The deep cerebellar nuclei
are four in number on either side
The four deep cerebellar nuclei are in the center of the cerebellum, embedded in the white matter.
These nuclei receive inhibitory
) inputs from Purkinje cells in the cerebellar cortex and excitatory
) inputs from mossy fiber
and climbing fiber
pathways. Most output fibers of the cerebellum originate from these nuclei. One exception is that fibers from the flocculonodular lobe synapse directly on vestibular nuclei
without first passing through the deep cerebellar nuclei. The vestibular nuclei in the brainstem
are analogous structures to the deep nuclei, since they receive both mossy fiber and Purkinje cell inputs.
From lateral to medial, the four deep cerebellar nuclei are the dentate
, and fastigial
. An easy mnemonic
device to remember their names and positions relative to the midline is the phrase "D
ood", where each letter indicates the lateral to medial location in the cerebellar white matter.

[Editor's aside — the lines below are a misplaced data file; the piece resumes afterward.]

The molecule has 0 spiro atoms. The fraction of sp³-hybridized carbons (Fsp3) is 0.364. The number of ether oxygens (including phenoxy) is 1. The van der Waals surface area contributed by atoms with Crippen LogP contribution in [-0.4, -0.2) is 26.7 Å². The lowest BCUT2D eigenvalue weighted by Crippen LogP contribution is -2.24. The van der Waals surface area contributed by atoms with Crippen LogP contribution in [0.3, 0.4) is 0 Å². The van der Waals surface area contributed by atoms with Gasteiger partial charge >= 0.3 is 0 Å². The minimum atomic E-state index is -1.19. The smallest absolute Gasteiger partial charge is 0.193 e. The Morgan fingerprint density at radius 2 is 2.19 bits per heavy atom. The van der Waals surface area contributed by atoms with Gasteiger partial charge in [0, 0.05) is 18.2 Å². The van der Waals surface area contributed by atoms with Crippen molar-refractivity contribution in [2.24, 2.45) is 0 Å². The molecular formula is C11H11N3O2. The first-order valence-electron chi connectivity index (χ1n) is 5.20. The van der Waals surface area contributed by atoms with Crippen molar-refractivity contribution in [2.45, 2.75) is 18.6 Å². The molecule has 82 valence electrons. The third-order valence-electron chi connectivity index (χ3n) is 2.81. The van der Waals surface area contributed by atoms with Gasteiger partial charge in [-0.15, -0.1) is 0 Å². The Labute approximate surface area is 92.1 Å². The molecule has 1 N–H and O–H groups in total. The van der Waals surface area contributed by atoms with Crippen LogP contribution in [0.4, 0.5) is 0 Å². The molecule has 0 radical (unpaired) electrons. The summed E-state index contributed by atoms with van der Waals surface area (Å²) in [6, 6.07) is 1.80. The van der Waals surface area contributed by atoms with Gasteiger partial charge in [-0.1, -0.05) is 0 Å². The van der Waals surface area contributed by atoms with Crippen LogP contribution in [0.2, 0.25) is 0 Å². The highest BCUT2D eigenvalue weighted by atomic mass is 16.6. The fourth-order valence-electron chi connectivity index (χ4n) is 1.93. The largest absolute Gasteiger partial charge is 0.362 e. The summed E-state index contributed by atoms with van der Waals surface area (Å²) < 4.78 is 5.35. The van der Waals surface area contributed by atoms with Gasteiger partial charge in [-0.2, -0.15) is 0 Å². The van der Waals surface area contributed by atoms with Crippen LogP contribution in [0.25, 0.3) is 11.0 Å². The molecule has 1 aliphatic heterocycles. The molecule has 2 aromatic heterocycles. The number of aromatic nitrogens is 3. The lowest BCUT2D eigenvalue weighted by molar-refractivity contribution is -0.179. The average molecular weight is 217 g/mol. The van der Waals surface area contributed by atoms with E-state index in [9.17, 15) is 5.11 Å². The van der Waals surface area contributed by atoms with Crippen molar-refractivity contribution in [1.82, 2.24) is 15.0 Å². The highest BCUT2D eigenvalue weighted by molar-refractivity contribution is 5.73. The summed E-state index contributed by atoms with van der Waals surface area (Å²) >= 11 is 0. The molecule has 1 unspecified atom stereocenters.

Some animals do not have distinct emboliform and globose nuclei, instead having a single, fused nucleus interpositus (interposed nucleus). In animals with distinct emboliform and globose nuclei, the term interposed nucleus is often used to refer collectively to these two nuclei.
In general, each pair of deep nuclei is associated with a corresponding region of cerebellar surface anatomy.
- The dentate nuclei are deep within the lateral hemispheres,
- the interposed nuclei are located in the paravermal (intermediate) zone,
- and the fastigial nuclei are in the vermis.
These structural relationships are generally maintained in the neuronal connections between the nuclei and associated cerebellar cortex,
- with the dentate nucleus receiving most of its connections from the lateral hemispheres,
- the interposed nuclei receiving inputs mostly from the paravermis,
- and the fastigial nucleus receiving primarily afferents from the vermis.